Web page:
EISNER: Oliver said he felt the tapes were important when he donated them in 2006. And he was right. Not only do they explain step by step how executions were carried out in Virginia, they provide a rare glimpse into the relationships between the prisoners and the workers who are executing them. Alton Waye's last words were captured on this tape just minutes before he was executed.


ALTON WAYE: I would like to express...

UNIDENTIFIED PERSON #3: I'd like to express what is about to be taken here is a murder. Did you get that?

UNIDENTIFIED PERSON #4: Yeah. I'm trying to get it. I would like to express that what is about to take place here is a murder, and something about he doesn't hold that against anyone. And he loves everyone.

EISNER: What Waye actually said was that he forgave everyone who was involved with his murder.


UNIDENTIFIED PERSON #4: Key placed in proper position. Warden nod. Execution is taking place.

EISNER: How had records this important ended up outside prison walls, in somebody's briefcase? Roger said he had asked that question to the donor, R.M. Oliver.

CHRISTMAN: He said he used to work at the Department of Corrections.

EISNER: Oliver had been the agency's director at one time, but he had left that position more than a decade before any of the four executions took place. Since Oliver passed away years ago, I visited his son, Stephen. It was pouring outside as we ran for cover into his house in Richmond.

STEPHEN OLIVER: Sorry the house is a mess.

EISNER: Oh, no, we're sorry we're a little late.

OLIVER: We got you all set up in the kitchen, so...

EISNER: Thank you.

I showed the original briefcase to Stephen. The archivist, Roger, had kept the bag that had carried the tapes all this time in his office and had given me permission to take it from the library. Does this look like something your dad would have?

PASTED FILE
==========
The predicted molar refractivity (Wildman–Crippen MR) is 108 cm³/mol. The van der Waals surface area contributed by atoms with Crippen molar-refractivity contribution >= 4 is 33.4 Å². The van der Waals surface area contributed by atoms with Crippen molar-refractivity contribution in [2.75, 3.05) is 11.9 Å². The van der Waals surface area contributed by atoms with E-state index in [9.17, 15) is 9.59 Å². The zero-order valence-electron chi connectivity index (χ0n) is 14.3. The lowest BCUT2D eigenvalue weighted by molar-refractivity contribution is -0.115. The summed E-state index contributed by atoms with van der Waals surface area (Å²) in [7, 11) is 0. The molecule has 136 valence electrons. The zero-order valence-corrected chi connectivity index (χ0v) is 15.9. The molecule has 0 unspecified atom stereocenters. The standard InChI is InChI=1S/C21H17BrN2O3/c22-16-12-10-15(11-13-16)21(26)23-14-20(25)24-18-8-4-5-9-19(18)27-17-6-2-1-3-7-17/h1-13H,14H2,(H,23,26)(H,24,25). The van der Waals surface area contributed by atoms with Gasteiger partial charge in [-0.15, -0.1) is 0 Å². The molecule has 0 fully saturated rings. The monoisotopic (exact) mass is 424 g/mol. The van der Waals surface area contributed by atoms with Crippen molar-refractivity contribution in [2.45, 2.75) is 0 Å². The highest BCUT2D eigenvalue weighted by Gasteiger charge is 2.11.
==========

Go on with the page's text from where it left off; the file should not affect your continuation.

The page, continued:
OLIVER: I don't even remember seeing that briefcase. He may have had it hidden in a closet somewhere. Dad kept it a secret from us.

EISNER: There were certainly reasons people may have wanted to keep the tapes secret. One of them indicated that staff were unprepared to handle one of the most important calls that can be made during an execution.




UNIDENTIFIED PERSON #5: We need to get 306 clear. The governor's office is calling.

EISNER: The governor is the only person with the power to save the prisoner's life, even at that final moment.


UNIDENTIFIED PERSON #6: Debbie, they're strapping him in the chair. Hold on a minute.

EISNER: For more than two minutes, they struggled to connect the phone call from the governor as the prisoner sat strapped to the electric chair, just waiting.


UNIDENTIFIED PERSON #7: Hang that line - hang it up. Tell him we'll call him back.


EISNER: Boggs ended up being executed. The governor hadn't wanted to save his life. Had he felt differently, though, Virginia could have come close to executing a man the governor had pardoned. But the last tape in the briefcase revealed an even more serious oversight. The state may have tried to cover up key parts of the execution of a Black man named Wilbert Lee Evans.